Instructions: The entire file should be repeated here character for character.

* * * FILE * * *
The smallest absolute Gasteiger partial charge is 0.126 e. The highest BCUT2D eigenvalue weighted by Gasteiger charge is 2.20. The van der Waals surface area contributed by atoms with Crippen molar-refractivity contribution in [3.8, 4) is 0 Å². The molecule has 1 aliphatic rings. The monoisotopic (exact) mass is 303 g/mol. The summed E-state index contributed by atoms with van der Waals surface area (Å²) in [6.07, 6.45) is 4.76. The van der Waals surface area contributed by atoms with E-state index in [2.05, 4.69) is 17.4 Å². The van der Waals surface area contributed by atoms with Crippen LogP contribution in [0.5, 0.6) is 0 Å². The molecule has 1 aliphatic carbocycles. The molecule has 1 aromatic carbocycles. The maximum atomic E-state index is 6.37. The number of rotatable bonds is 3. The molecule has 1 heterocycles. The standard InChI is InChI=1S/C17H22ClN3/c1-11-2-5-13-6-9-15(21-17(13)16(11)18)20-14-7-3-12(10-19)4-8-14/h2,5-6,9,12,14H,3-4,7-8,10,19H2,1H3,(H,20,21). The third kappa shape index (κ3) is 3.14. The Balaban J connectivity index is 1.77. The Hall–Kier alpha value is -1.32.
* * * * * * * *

The smallest absolute Gasteiger partial charge is 0.126 e. The highest BCUT2D eigenvalue weighted by Gasteiger charge is 2.20. The van der Waals surface area contributed by atoms with Crippen molar-refractivity contribution in [3.8, 4) is 0 Å². The molecule has 1 aliphatic rings. The monoisotopic (exact) mass is 303 g/mol. The summed E-state index contributed by atoms with van der Waals surface area (Å²) in [6.07, 6.45) is 4.76. The van der Waals surface area contributed by atoms with E-state index in [2.05, 4.69) is 17.4 Å². The van der Waals surface area contributed by atoms with Crippen LogP contribution in [0.5, 0.6) is 0 Å². The molecule has 1 aliphatic carbocycles. The molecule has 1 aromatic carbocycles. The maximum atomic E-state index is 6.37. The number of rotatable bonds is 3. The molecule has 1 heterocycles. The standard InChI is InChI=1S/C17H22ClN3/c1-11-2-5-13-6-9-15(21-17(13)16(11)18)20-14-7-3-12(10-19)4-8-14/h2,5-6,9,12,14H,3-4,7-8,10,19H2,1H3,(H,20,21). The third kappa shape index (κ3) is 3.14. The Balaban J connectivity index is 1.77. The Hall–Kier alpha value is -1.32.